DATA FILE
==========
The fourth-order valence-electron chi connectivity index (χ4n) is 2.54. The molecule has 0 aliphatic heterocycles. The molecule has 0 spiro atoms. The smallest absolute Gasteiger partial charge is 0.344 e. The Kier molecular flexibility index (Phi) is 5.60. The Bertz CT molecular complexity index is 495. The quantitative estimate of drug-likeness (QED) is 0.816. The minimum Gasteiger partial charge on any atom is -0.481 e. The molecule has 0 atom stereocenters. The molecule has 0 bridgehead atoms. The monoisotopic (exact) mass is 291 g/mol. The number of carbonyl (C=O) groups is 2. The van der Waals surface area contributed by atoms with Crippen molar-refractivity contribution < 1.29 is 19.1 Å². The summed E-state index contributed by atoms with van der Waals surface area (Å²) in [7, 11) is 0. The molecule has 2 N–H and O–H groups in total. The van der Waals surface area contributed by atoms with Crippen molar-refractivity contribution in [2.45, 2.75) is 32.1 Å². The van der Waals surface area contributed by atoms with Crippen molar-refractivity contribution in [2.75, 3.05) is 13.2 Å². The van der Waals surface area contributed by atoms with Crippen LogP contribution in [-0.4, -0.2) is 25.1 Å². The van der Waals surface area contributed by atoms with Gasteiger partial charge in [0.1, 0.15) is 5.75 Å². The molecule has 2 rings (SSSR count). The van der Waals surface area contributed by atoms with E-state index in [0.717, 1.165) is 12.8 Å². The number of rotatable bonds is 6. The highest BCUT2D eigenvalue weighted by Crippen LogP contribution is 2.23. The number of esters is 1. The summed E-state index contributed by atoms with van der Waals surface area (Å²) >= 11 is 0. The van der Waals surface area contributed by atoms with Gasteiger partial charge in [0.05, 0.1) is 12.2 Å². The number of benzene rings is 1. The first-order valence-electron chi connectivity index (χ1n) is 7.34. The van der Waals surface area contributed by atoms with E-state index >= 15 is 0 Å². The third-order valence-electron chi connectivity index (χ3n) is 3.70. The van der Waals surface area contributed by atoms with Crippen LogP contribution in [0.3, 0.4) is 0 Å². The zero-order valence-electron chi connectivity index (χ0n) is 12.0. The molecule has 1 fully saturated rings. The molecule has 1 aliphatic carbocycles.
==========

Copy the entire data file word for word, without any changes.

The fourth-order valence-electron chi connectivity index (χ4n) is 2.54. The molecule has 0 aliphatic heterocycles. The molecule has 0 spiro atoms. The smallest absolute Gasteiger partial charge is 0.344 e. The Kier molecular flexibility index (Phi) is 5.60. The Bertz CT molecular complexity index is 495. The quantitative estimate of drug-likeness (QED) is 0.816. The minimum Gasteiger partial charge on any atom is -0.481 e. The molecule has 0 atom stereocenters. The molecule has 0 bridgehead atoms. The monoisotopic (exact) mass is 291 g/mol. The number of carbonyl (C=O) groups is 2. The van der Waals surface area contributed by atoms with Crippen molar-refractivity contribution < 1.29 is 19.1 Å². The summed E-state index contributed by atoms with van der Waals surface area (Å²) in [7, 11) is 0. The molecule has 2 N–H and O–H groups in total. The van der Waals surface area contributed by atoms with Crippen molar-refractivity contribution in [2.45, 2.75) is 32.1 Å². The van der Waals surface area contributed by atoms with Crippen molar-refractivity contribution in [2.75, 3.05) is 13.2 Å². The van der Waals surface area contributed by atoms with Crippen LogP contribution in [-0.4, -0.2) is 25.1 Å². The van der Waals surface area contributed by atoms with Gasteiger partial charge in [0.1, 0.15) is 5.75 Å². The molecule has 2 rings (SSSR count). The van der Waals surface area contributed by atoms with E-state index in [0.717, 1.165) is 12.8 Å². The number of rotatable bonds is 6. The highest BCUT2D eigenvalue weighted by Crippen LogP contribution is 2.23. The number of esters is 1. The summed E-state index contributed by atoms with van der Waals surface area (Å²) >= 11 is 0. The van der Waals surface area contributed by atoms with Gasteiger partial charge in [0.05, 0.1) is 12.2 Å². The number of benzene rings is 1. The first-order valence-electron chi connectivity index (χ1n) is 7.34. The van der Waals surface area contributed by atoms with E-state index >= 15 is 0 Å². The third-order valence-electron chi connectivity index (χ3n) is 3.70. The van der Waals surface area contributed by atoms with Crippen LogP contribution in [0.3, 0.4) is 0 Å². The zero-order valence-electron chi connectivity index (χ0n) is 12.0. The molecule has 1 fully saturated rings. The molecule has 1 aliphatic carbocycles.